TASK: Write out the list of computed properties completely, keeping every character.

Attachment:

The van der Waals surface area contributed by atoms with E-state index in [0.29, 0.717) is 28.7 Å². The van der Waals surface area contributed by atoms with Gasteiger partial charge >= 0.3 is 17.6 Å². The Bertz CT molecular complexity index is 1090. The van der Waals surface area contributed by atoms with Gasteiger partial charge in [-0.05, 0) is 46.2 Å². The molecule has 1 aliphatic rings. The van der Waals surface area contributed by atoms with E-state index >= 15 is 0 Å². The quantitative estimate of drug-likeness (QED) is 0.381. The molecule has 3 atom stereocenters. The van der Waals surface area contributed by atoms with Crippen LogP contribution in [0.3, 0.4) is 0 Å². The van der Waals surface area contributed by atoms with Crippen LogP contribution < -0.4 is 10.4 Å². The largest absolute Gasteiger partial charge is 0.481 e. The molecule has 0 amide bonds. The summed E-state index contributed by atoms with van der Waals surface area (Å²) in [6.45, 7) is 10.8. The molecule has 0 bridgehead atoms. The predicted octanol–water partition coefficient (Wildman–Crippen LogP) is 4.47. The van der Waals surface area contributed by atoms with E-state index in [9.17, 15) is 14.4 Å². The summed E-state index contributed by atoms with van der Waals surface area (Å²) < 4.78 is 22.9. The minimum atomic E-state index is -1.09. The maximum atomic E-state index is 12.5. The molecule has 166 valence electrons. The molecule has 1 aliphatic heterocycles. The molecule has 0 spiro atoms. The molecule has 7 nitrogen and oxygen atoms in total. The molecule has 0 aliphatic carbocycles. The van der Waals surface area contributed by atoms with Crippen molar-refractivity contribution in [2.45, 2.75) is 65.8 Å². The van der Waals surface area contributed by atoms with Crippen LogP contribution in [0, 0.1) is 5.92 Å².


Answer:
The van der Waals surface area contributed by atoms with E-state index in [0.29, 0.717) is 28.7 Å². The van der Waals surface area contributed by atoms with Gasteiger partial charge >= 0.3 is 17.6 Å². The Bertz CT molecular complexity index is 1090. The van der Waals surface area contributed by atoms with Gasteiger partial charge in [-0.05, 0) is 46.2 Å². The molecule has 1 aliphatic rings. The van der Waals surface area contributed by atoms with E-state index >= 15 is 0 Å². The quantitative estimate of drug-likeness (QED) is 0.381. The molecule has 3 atom stereocenters. The van der Waals surface area contributed by atoms with Crippen LogP contribution in [0.3, 0.4) is 0 Å². The van der Waals surface area contributed by atoms with Crippen LogP contribution < -0.4 is 10.4 Å². The largest absolute Gasteiger partial charge is 0.481 e. The molecule has 0 amide bonds. The summed E-state index contributed by atoms with van der Waals surface area (Å²) in [6.45, 7) is 10.8. The molecule has 0 bridgehead atoms. The predicted octanol–water partition coefficient (Wildman–Crippen LogP) is 4.47. The van der Waals surface area contributed by atoms with E-state index in [9.17, 15) is 14.4 Å². The summed E-state index contributed by atoms with van der Waals surface area (Å²) < 4.78 is 22.9. The minimum atomic E-state index is -1.09. The maximum atomic E-state index is 12.5. The molecule has 166 valence electrons. The molecule has 1 aliphatic heterocycles. The molecule has 0 spiro atoms. The molecule has 7 nitrogen and oxygen atoms in total. The molecule has 0 aliphatic carbocycles. The van der Waals surface area contributed by atoms with Crippen molar-refractivity contribution in [2.45, 2.75) is 65.8 Å². The van der Waals surface area contributed by atoms with Crippen LogP contribution in [0, 0.1) is 5.92 Å².